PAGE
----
When the judges announced a shock joint winner for this year’s Booker Prize, I had high expectations.
With Margaret Atwood’s novel already declared as a sure winner, I made a beeline for Bernadine Evaristo’s Girl, Woman, Other, eager to explore the novel that had made the Booker Prize judges break their very own rules.
Evaristo’s 452-page novel follows 12 interconnected characters, most of whom are black, British and female, as they narrate their way through love, loss, life, race, gender, feminism, youth, age and so much more.
Girl, Woman, Other has literary expertise and a poetic-like form of spoken word storytelling that drags the reader along as if we’re not allowed to put the book down.
The linguistic style of the book plays with experimentation; Evaristo blurs the lines between the first and third-person point of view, switching back and forth in a poetic rhythm and beat, without a clear distinction between speech or narration.
That being said, while the book succeeds in its lyrical structure, it falls short when further developing the individual characters.
We are left speeding through chapters, and the moment the reader switches to another woman, we are left wanting more, feeling let down with unfinished results.
It’s difficult to tell whether Evaristo is criticising the feminist youth of today or whether she’s preaching to the older generation feminists to embrace their grassroots ways.
“We should celebrate that many more women are reconfiguring feminism and that grassroots activism is spreading like wildfire and millions of women are waking up to the possibility of taking ownership of our world as full-entitled human beings.”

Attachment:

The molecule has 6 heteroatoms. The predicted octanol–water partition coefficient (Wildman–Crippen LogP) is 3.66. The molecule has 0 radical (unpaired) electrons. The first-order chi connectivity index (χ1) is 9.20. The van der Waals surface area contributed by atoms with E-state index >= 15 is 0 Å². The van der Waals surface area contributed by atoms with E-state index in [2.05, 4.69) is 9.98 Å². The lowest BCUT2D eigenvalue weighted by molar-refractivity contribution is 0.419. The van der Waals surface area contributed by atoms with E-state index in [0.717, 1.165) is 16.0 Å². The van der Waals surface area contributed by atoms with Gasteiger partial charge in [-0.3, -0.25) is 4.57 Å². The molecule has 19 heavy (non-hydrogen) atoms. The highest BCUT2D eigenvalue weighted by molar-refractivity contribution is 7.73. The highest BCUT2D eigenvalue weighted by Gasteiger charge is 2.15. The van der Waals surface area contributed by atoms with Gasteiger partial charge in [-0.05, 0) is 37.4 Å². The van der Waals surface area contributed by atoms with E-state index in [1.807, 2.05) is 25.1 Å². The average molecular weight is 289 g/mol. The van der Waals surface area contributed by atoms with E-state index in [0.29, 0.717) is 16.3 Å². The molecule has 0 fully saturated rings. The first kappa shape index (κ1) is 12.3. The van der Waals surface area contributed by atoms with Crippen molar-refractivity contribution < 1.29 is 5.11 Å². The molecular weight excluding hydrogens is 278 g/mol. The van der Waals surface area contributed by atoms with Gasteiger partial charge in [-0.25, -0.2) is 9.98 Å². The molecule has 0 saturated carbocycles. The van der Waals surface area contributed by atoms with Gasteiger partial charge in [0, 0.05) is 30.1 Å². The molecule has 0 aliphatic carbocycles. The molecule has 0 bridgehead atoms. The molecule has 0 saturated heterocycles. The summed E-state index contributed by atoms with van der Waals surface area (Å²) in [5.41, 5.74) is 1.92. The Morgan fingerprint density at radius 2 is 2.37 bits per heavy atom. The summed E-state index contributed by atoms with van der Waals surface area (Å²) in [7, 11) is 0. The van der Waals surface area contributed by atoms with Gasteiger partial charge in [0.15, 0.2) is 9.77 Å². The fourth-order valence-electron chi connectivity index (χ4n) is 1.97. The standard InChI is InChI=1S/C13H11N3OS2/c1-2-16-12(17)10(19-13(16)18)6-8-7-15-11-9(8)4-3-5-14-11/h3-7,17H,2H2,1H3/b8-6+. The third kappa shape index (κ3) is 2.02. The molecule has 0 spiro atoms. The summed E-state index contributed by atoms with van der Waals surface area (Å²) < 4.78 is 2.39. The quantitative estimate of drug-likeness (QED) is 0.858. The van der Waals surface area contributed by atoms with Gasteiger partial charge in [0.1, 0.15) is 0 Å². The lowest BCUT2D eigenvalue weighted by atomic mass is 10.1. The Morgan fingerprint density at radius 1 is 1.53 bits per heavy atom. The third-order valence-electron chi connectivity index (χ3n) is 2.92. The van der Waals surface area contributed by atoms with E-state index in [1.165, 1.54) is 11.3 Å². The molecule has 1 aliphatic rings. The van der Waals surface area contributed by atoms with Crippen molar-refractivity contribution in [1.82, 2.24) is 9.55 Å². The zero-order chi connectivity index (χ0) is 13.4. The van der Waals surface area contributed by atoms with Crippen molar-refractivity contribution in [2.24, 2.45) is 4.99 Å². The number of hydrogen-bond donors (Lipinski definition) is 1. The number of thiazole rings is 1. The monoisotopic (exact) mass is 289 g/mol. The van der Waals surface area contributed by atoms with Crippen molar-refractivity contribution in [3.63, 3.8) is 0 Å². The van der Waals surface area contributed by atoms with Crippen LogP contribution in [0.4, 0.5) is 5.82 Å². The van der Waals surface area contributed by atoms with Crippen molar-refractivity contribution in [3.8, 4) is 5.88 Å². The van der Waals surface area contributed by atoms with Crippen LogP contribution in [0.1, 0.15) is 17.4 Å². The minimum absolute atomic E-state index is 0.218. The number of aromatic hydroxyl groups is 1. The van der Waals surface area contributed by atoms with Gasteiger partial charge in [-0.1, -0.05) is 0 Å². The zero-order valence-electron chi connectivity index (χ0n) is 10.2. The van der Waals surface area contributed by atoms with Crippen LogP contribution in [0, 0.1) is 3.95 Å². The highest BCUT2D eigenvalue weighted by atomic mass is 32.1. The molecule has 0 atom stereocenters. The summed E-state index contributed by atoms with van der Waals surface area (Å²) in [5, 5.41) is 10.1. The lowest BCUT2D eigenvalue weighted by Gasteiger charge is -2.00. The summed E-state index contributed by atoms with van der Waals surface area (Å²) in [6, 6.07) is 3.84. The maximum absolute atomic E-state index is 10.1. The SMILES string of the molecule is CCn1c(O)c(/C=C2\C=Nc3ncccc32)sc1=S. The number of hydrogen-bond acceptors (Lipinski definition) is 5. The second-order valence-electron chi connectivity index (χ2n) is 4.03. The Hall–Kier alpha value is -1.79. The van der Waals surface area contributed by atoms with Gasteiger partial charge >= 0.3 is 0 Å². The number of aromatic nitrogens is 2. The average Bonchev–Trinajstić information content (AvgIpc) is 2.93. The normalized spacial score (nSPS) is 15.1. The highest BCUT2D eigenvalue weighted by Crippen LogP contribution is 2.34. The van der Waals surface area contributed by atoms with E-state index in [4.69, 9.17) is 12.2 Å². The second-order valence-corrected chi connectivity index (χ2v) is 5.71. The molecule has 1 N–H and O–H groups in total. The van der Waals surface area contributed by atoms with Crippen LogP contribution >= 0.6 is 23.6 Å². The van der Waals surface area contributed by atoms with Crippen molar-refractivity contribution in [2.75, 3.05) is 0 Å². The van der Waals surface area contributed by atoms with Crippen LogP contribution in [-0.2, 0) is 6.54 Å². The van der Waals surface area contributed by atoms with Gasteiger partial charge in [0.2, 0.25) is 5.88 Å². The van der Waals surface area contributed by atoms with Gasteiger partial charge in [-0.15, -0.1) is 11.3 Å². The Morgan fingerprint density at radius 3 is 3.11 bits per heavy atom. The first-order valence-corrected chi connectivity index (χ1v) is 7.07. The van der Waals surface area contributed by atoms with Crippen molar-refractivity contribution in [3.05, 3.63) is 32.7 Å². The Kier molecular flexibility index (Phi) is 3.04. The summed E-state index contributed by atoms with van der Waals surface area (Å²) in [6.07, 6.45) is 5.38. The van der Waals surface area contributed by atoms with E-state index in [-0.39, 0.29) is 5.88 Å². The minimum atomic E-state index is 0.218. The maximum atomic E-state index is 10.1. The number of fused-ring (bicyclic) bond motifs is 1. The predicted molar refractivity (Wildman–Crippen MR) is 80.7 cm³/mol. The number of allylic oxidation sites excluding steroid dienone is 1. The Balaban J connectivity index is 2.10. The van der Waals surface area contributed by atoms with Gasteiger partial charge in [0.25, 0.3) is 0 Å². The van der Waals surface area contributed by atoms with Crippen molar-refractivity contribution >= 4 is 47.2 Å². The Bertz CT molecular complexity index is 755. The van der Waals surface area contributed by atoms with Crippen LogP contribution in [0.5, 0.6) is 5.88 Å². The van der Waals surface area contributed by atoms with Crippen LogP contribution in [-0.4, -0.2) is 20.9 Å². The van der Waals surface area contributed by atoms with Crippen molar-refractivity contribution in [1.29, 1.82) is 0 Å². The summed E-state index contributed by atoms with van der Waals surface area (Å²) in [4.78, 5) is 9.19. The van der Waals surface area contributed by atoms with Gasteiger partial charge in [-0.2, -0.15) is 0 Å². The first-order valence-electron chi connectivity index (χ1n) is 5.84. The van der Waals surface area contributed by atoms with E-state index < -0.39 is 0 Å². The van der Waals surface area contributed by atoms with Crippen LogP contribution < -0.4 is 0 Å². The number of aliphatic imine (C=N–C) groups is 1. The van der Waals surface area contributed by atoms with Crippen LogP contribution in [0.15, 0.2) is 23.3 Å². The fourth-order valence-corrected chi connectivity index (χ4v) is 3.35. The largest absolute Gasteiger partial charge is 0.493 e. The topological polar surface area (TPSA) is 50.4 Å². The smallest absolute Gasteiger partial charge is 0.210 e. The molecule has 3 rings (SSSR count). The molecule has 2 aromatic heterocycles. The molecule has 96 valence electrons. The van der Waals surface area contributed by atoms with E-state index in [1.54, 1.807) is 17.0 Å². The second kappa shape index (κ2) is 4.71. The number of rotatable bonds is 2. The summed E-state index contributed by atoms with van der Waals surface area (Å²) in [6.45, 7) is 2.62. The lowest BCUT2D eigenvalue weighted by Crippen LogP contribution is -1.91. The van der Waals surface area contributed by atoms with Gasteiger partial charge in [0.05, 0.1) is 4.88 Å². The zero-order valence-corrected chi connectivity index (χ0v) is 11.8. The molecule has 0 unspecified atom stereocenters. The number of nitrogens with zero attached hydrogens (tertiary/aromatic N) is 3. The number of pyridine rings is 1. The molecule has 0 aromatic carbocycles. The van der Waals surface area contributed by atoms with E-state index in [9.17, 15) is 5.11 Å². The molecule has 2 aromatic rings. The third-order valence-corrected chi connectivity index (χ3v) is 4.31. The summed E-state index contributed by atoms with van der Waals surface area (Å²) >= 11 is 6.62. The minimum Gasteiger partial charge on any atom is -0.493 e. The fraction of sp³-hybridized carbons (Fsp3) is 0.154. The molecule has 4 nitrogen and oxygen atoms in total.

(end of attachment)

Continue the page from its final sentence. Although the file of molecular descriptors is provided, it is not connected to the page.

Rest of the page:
But perhaps the dislike and discomfort I felt with Yazz was due to the reflection I saw in her of myself. The naive and childish, almost privileged way of her feminist rights might have struck too close to home.
She made me think: ‘Do I sound this way when I preach to my mum?’
I found the men of the book two dimensional, slightly cliché in their misogyny, womanising ways and homosexual characteristics.
But is this not a book about women?
Herstory, as the book pointedly makes, should outweigh the male characters, giving more depth to the struggle and love these women go through.
The book was disappointing; starting so energised by the form only to be let down by the characters who mean most to the book.
While the story and characters were repetitive and underdeveloped, the lyrical structure is the element that elevates this book into the Booker Prize title.
The characters should have been the driving force to excel the narrative along, but the Evaristo relied too heavily on the structure and lyrical tones.
And while I praise Evaristo for the refreshing tone the structure brings, I feel that the novel does not deserve the Booker title for just the form alone.